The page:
Now, I wish I commanded the audience of a Dave Barry, or even a Margie Boulet (“women’s viewpoint” columnist for the Oregonian.) Or maybe I don’t. Because I have a hard enough time trying to write things that are true, meaningful to me, topical, and engaging to the six people who read my journal. I work for literally hours on a 3500-word post. Editing, revising, re-reading, trying to make sure I’m really communicating. I think about people who write for a living…who have to crank out something good, concise, and interesting five days a week. Oh, my god….the impossible dream. Or writing a novel. At the rate I obsess for my handful of readers, it would take me 200 years to write a book.

It’s unfortunate that even a small taste of very limited success makes one crave more. I’m pretty sure I don’t have what it takes to ever get to the point where I might actually be paid for what I write. And, you know…I’m not sure that’s my goal. I write stuff here, and some of it is good. And I know that there is such a thing as making a living as a writer. But I don’t look at writing in those terms. For me, the reward is all about the communication; the connection to at least one other soul on the planet. Having readers is still new enough for me that I haven’t yet reached the point of wondering how I might profit from the experience. But then, how cool would it be to make a living doing the one thing that you have always felt the call on your heart to do?

The world is full of people answering calls on their lives not even remotely connected to their highest calling, to their native talent. We all make do. We all find our lives more influenced by who we know, where we grew up, what our families did, the expectations put on us by others, rather than the true voices of our souls. I feel fortunate that, as one of the misdirected masses, I have stumbled across the world of the blog…this microcosm of what I should be, what I would love to be. I can get the tiniest taste of what it is like to do what I am meant to do. Many people are not that lucky.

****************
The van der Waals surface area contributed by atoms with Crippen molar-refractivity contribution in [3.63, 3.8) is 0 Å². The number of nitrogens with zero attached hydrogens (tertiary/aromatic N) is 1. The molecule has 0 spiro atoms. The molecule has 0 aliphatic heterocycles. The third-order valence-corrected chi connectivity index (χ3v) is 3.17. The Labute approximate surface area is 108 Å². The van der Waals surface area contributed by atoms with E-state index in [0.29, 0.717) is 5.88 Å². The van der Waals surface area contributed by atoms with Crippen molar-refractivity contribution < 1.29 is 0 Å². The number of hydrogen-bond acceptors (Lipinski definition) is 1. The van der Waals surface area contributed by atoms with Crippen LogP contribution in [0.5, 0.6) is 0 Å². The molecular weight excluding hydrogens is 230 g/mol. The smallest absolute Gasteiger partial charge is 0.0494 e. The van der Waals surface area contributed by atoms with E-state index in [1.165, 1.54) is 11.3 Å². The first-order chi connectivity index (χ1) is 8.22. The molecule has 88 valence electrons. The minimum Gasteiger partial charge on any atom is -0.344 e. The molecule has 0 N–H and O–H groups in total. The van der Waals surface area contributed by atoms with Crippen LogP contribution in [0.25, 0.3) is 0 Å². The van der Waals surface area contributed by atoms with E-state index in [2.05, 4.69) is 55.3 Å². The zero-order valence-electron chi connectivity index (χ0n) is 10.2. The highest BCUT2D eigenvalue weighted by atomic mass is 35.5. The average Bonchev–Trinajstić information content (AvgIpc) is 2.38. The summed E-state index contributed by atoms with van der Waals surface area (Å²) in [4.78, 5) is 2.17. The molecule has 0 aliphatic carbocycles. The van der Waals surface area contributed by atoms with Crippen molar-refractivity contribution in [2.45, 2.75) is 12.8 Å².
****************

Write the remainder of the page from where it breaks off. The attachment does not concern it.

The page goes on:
Where I’m From

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Cynthia, Wil, and Mary all partook of this wonderful writing exercise. Their resulting pieces were beautiful, magical, deep… And, well…this is what I ended up with:

I am from station wagons, from Kool-aid and Turf-builder.
I am from the three bedroom, one bath ticky tacky box
with the swath of weedy lawn; from lightning bugs, june bugs,
and mosquitoes the size of small birds.
From nights near as hot as the days, spread-eagled on sticky sheets, crickets creaking, horns honking,
trains rumbling and whistling in the distance…
I am from Snow to the eaves, jewel-studded ice storms,
and green-black thunderstorms with sideways rain

I am from bright red tulips, honeysuckle berries,
and worms on the driveway after a cloudburst;
From daisies, tiny wild strawberries, “Queen Anne’s Lace”
and crashing the kite into power lines.

I am from “look what followed me home from school”
and never having too many animals; from Taffy, and Rusty,
and Sunny, the yellow-headed parakeet, who could say
“Happy Birthday” but only when he thought no one was listening….

I am from the women who shuttle the carpool, punch the clock,
scrub the toilet, then climb into the bottle, the herb,
or the fantasy to quiet the noise in their heads
and the men they choose to rescue, or who choose to rescue them

From “when you meet the right one, you’ll just know”
and “Your dad was a virgin when we were married…”
I am from the dutiful eldest daughter who paired off,
home made and pro-created at the appointed time,
and the other four who didn’t.

I am from the tearful Catholic and the stoic agnostic;
the rope stretched taut between belief and unbelief,
pulled one direction, then the other…the eternal tug-of-war never won.

I’m from pioneers of urban exile; before the country clubs,
the soccer, and the rolls royces.
I’m from the first McDonald’s and the last Tastee Freeze.

I am from the great mouldering box in the upstairs closet,
roaring twenties studio sepias stacked on
shiny square instamatic shots discoloring with age.
I am from the five stair-steps, the Christmas trees, the campfires,
and the blurred mountains captured from a moving car.

I am from the unlikely union of a country boy and a city girl,
brought together by Hitler and Hirohito,
and the neighborhood of compromise that kept them both sane…almost.